Woodblock print (nishiki-e); ink and color on paper
Size: 19 x 26.5 cm
Date: ca. 1827
The rape of a rokurokubi yokai by Utagawa Kunitora (act. 1804-1844)
Series: “Imayo toshi- otoko” (Fashionable Men of the Zodiac Year)
Fine impression, colors and condition.
Little is known about Kunitora, except that he was a member of the Utagawa school (pupil of Toyokuni I) and was active around 1804-1840. His most well-known (shunga) work is “Fashionable Men of the Zodiac Year” series because Picasso was inspired by it.
Rokurokubi are shown in the Japanese spirit (kaidan) and in apparition (yokai) tales. These ghosts (often female) are very similar to humans with only one major distinction. Rokurokubi spirits are divided in two categories: one can extend its neck (which we’ll study today) and the other one can separate its head and let it fly around freely (those are called nukekubi). Their origins are unknown. Some say it was created simply for entertainment purposes rather than deriving from any myths or folklore.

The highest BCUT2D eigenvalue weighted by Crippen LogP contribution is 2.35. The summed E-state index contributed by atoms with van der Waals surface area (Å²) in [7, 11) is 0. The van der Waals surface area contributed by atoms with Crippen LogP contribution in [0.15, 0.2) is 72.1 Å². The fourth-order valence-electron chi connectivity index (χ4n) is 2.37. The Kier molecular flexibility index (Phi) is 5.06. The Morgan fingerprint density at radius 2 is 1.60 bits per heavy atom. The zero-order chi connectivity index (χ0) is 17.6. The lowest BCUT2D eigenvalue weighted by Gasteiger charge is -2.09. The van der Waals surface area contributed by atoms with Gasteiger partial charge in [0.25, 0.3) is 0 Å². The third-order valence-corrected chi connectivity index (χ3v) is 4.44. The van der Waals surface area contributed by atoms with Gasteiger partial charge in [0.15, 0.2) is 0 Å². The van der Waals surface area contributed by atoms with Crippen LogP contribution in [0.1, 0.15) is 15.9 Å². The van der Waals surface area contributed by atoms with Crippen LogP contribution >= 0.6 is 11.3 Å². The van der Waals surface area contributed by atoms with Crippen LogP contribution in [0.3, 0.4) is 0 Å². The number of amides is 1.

There are stories in which the rokurokubi are not a yokai. In these cases, they are humans who have a disorder that alters their body. In his work “Kanden Kohitsu” the Edo era author Ban Kokei tells the tale of a Yoshiwara geisha whose neck would stretch during her sleep. This was due to a body condition where her heart would come loose and neck would lengthen.